On Sept. 26, Carole Jasper Quarterman, former executive director of the Child Care Coordinating Council of Detroit/Wayne County, Inc. (4C), will be honored by the 4C board of directors and friends of 4C for her 30 years of service at the Fairlane Club, 5000 Fairlane Woods Drive in Dearborn.
All proceeds from the first annual benefit reception and dinner will benefit the newly established Carole Jasper Quarterman Education and Training Fund. The nonprofit 4C has a training institute where it offers classes and workshops for parents and other adults who are working with children.
One core service is training and skills development and educational services.
“In addition, we do family support,” she said. “We have an emergency child care assistance fund to make sure children are cared for during a time of crisis. We do resource and referral where we link individuals — sometimes parents, but oftentimes our colleagues — to resources to serve the families that we’re working with.”
The 4C’s mission is to advocate and empower adults to help children grow to their full potential and well-being. Its educational efforts are targeted towards helping adults understand how children develop, how to best meet children’s needs, and how to best promote their development.
This applies to parents as well as adults in the community who are concerned about the well-being of children. This includes people who work directly with children in a variety of programs, including day-care settings, homeless shelters, juvenile justice programs and recreational programs.
“The idea being that if you’re really going to help children to reach their full potential, you have to know yourself and you have to understand how children grow and develop,” she said.
The 4-C Infant/Toddler Development class is one of the most popular. It teaches not only what to expect at different stages of development, but also what kind of activities can be implemented to encourage language and play. It also offers health and safety precautions.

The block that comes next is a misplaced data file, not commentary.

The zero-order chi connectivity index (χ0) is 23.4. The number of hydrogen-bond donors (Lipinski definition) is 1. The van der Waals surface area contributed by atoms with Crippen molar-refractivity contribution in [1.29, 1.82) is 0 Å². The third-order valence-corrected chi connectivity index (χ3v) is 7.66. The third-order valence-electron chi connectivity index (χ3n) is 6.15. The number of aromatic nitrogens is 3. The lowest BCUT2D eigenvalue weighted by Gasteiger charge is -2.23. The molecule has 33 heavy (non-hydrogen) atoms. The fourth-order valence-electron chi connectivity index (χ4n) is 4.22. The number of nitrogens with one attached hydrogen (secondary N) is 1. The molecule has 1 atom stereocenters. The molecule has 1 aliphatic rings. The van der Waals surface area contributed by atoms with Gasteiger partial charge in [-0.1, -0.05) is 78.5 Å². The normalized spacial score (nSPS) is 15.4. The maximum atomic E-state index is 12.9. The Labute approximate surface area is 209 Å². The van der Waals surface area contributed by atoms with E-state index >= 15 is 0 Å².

A workshop on infant sleep safety is also very popular.
Another important workshop focuses on the prevention of child abuse and neglect.
Quarterman expressed concern about state-level cuts to early care and education programs, such parent education and training, and home visitation.
“Recently it’s come out that kindergarten teachers say as many as 50 percent of the children who come to kindergarten aren’t prepared because they haven’t been exposed to enriching environments, where they know their name, know their letters. know their colors,” she said. “And those early childhood years — that birth to age 5 period — is extremely important.”
Quarterman emphasized that no one person at an organization like 4C does it all. She noted that 4C has had outstanding volunteer leadership from its board of directors.
The Sept. 26 event is really to bring attention to the work and the importance of 4C to the community.
She would like to raise $40,000, citing the agency’s 40th anniversary next year.
Donna Snowden, current executive director, who has known Quarterman for 40 years and worked with her for the past 11, said the best word to describe Quarterman is “inspirational.”
Snowden was amazed when she first came to 4C to see that Quarterman received calls when something happened in the news related to children and children’s families.
“They would always call here to get her take on it,” Snowden said. “I found that extremely impressive.”
She also said that as an employer, Quarterman pushed her staff to do more than even they thought they could.
“As a result, when they left here, or even if they stayed here, they were better off, more prepared to do the work, or to go on and to other work.”
Quarterman, according to Snowden, has cast a very long shadow, but tried not to make the imprint of 4C that of herself. She also said Quarterman has put 4C in such a position that it can go on without her.
“We will always be able to call upon her if we need her, and I think she’d be willing to anything for 4C,” Snowden said.
For her part, Quarterman stressed that 4C will continue to be relevant, and to bring added value to the community.
She is not retiring from her passion; her most immediate plan is to become a literacy volunteer. So many parents, she said, lack basic reading skills.
A VIP reception will begin at 6 p.m. Dinner will be at 7 p.m.
For more information, call Katrina Dixon at (313) 333-7797 or Ronda Bozeman at (313) 259-4411, ext. 322